Alex Floate, a member of our Emerging Fellows program studies the nature of financialization in his second blog post. The views expressed are those of the author and not necessarily those of the APF or its other members.
Jan opened the mail from New North Bank; it included a voter guide for the upcoming 2040 state elections. “New North needs your support; without it your debt payments may increase” the top line read. It listed the candidates, some supported by New North, some by Eastern Pacific Bank or others. At the bottom was the option to ‘Vote Now’, with each choice for the New North candidate earning you points towards their coveted Platinum Earners club. Jan, needing just a few more points to reduce the rates on his student loans, enthusiastically chose the ‘All New North’ option.
One analogy of feudalism is of a political-economic system where the rentier class of Lords and Vassals, control the land holdings of the peasant class. This analogy has seen use in describing many societies outside traditional feudal Europe, such as Japan under the Shogun and India under zamindars where peasants were beholden to landowners for their homes and livelihoods. As the financialization of the economy grows and inequality increases, will we see its return?
Financialization is a system that seeks profit and wealth through financial markets and products rather than creation of new wealth and tangible products. With a short-term view it often inflates the value of existing assets instead of creating new assets such as infrastructure, goods or research and innovation. By siphoning off value through interest, speculation and fees for transactional work, profits from innovation and labor become undervalued. Ultimately it overvalues the present and undervalues the future.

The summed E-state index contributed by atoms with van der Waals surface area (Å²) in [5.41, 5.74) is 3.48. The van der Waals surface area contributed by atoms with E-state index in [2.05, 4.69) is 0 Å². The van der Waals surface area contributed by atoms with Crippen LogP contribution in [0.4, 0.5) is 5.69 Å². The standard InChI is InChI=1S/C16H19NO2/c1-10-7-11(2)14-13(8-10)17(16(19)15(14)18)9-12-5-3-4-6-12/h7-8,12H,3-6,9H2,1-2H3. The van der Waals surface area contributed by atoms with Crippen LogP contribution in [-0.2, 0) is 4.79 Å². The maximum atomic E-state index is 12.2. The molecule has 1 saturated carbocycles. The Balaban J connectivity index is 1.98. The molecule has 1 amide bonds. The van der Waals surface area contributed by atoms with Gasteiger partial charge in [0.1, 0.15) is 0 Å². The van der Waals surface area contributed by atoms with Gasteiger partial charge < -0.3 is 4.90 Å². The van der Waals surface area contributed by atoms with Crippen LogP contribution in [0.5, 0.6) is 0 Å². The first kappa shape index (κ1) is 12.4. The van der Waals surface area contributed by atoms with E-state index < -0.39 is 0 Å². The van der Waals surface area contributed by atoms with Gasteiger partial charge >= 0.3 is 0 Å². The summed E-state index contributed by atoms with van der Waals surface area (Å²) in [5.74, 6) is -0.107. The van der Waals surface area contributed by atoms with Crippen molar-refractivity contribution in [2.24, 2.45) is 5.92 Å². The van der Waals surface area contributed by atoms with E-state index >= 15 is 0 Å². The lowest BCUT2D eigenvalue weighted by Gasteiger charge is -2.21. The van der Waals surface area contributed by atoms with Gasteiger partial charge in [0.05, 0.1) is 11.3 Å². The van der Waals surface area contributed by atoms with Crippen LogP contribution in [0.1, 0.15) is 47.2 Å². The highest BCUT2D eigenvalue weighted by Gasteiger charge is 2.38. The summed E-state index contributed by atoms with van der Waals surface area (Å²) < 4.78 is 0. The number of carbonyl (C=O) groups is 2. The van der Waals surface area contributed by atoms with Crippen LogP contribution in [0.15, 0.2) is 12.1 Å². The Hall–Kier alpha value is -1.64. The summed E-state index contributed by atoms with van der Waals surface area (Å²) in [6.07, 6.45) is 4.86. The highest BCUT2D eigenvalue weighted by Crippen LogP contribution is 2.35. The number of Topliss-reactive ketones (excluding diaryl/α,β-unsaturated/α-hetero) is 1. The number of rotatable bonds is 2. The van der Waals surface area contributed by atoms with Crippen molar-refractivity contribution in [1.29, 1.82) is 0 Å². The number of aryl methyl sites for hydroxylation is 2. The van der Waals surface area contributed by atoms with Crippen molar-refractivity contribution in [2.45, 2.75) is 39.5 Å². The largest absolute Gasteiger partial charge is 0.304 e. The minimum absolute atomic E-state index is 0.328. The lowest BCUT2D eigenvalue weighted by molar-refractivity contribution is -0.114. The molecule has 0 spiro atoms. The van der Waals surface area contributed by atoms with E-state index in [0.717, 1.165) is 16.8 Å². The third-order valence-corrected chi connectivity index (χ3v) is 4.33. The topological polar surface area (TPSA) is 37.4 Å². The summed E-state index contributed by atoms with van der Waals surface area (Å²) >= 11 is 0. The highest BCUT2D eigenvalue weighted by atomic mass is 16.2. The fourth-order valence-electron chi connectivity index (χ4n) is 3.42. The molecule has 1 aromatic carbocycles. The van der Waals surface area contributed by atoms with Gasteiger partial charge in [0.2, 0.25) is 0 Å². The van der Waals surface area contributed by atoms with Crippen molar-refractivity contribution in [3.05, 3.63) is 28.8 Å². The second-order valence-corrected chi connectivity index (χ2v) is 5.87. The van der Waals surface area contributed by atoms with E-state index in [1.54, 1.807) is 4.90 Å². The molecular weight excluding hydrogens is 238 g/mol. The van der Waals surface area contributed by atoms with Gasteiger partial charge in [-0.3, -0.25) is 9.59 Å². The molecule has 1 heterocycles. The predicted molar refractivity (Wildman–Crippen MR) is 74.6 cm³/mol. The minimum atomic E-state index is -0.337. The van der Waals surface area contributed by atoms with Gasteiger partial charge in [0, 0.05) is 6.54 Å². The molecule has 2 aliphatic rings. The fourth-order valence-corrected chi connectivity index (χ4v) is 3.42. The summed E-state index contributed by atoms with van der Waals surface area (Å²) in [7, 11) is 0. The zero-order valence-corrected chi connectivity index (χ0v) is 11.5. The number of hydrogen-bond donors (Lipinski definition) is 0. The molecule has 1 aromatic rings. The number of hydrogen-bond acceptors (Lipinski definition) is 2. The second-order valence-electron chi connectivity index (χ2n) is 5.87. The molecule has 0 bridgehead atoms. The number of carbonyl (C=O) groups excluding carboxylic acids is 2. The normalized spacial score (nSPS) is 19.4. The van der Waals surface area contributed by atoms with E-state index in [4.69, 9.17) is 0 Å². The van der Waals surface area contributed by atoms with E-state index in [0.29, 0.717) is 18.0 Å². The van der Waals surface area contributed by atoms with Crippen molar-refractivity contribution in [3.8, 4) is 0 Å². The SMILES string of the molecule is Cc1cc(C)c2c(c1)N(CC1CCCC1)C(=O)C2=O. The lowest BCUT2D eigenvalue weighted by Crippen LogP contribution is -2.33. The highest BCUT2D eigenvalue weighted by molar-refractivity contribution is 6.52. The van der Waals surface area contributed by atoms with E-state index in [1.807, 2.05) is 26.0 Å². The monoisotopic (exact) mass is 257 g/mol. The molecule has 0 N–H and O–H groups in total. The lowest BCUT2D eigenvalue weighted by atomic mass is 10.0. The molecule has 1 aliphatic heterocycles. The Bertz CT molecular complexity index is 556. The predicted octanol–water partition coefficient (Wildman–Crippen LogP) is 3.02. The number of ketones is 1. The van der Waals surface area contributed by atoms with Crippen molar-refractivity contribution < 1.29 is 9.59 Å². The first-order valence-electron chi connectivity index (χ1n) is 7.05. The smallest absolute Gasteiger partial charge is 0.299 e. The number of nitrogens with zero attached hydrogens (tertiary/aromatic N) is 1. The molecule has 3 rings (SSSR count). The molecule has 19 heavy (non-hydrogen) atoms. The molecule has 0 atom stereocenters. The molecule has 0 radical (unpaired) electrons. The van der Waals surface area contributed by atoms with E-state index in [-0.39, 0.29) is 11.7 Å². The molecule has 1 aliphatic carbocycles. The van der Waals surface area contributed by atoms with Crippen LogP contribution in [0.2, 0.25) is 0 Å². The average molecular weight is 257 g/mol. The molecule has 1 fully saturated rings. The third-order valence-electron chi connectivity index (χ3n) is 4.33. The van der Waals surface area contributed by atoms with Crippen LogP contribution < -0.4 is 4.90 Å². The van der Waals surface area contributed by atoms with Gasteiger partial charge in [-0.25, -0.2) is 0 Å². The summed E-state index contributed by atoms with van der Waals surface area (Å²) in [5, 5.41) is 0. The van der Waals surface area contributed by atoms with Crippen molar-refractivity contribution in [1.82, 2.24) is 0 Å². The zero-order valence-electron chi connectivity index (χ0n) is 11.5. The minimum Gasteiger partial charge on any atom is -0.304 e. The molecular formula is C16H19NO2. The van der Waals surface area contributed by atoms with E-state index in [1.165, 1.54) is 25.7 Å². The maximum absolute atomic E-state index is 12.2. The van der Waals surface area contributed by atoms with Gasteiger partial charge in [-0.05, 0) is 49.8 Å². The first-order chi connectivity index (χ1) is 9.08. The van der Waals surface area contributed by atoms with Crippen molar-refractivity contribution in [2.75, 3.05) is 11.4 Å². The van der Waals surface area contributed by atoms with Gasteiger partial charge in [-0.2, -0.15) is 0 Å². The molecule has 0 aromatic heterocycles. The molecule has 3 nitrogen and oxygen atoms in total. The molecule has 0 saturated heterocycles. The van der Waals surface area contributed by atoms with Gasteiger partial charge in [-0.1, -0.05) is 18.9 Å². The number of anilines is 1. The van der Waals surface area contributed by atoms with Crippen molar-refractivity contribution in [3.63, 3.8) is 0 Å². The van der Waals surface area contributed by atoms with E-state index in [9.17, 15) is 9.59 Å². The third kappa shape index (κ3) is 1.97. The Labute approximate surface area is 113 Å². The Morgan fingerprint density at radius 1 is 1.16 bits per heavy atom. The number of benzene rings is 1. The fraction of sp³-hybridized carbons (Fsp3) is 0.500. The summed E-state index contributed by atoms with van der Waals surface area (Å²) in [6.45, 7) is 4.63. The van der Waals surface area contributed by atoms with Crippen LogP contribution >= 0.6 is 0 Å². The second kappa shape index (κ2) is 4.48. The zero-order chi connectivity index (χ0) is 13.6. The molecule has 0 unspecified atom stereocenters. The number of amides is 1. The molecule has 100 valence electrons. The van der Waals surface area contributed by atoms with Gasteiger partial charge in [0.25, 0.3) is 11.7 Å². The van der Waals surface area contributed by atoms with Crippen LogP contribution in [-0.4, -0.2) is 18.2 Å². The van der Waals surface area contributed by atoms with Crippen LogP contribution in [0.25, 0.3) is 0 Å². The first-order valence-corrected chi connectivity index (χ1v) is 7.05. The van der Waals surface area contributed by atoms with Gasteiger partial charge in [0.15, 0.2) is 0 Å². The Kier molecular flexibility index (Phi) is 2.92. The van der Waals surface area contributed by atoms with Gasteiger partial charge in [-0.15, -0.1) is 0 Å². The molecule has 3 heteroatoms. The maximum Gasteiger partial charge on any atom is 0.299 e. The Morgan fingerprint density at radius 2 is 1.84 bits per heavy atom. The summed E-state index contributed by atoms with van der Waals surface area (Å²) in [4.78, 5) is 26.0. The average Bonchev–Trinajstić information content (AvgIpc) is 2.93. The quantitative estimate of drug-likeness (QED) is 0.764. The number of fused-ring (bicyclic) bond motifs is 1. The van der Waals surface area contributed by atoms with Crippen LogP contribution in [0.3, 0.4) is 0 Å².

Financialization rewards those who already have assets while moving capital from enterprises and activities that create assets. Social implications are a divorce from the egalitarian principal that one’s reward is the result of their effort and labor. The result of these ‘rent seeking’ activities is increasing financial inequality and concentration of wealth and power among the participating firms and individuals.
Under a default scenario of the future, the financialization of the economy will continue and grow more pervasive. Interests, both financial and political, will continue to ensure that markets for financial instruments are minimally regulated. Attempts to protect those without assets from exploitation and usury will be thwarted or become simply a façade. Many governments, forced to reduce taxation for the financial class, will have less ability to maintain infrastructure or uphold the social contract with their citizens. Access to goods, services and even currency will increasingly come in the form of subscription or require financing. A separation between the rentier class and dependent peasants will be the dominant economic and political reality.
However, there are other possible futures in which financialization becomes less of an economic and political driver. Among these are a collapse of the system that could result in even greater dystopian possibilities. Post-capitalists present a disciplined future where technology and humanitarian principles appear as the main drivers to
move away from a system that embraces financialization and the resultant inequality it produces.
The groundwork for all possible futures is being laid today by politicians and their various constituencies. Not only must they contend with the sway of the rich and powerful, but with populist and nationalist forces that will also affect the economy in dynamic ways.
© E Alex Floate 2019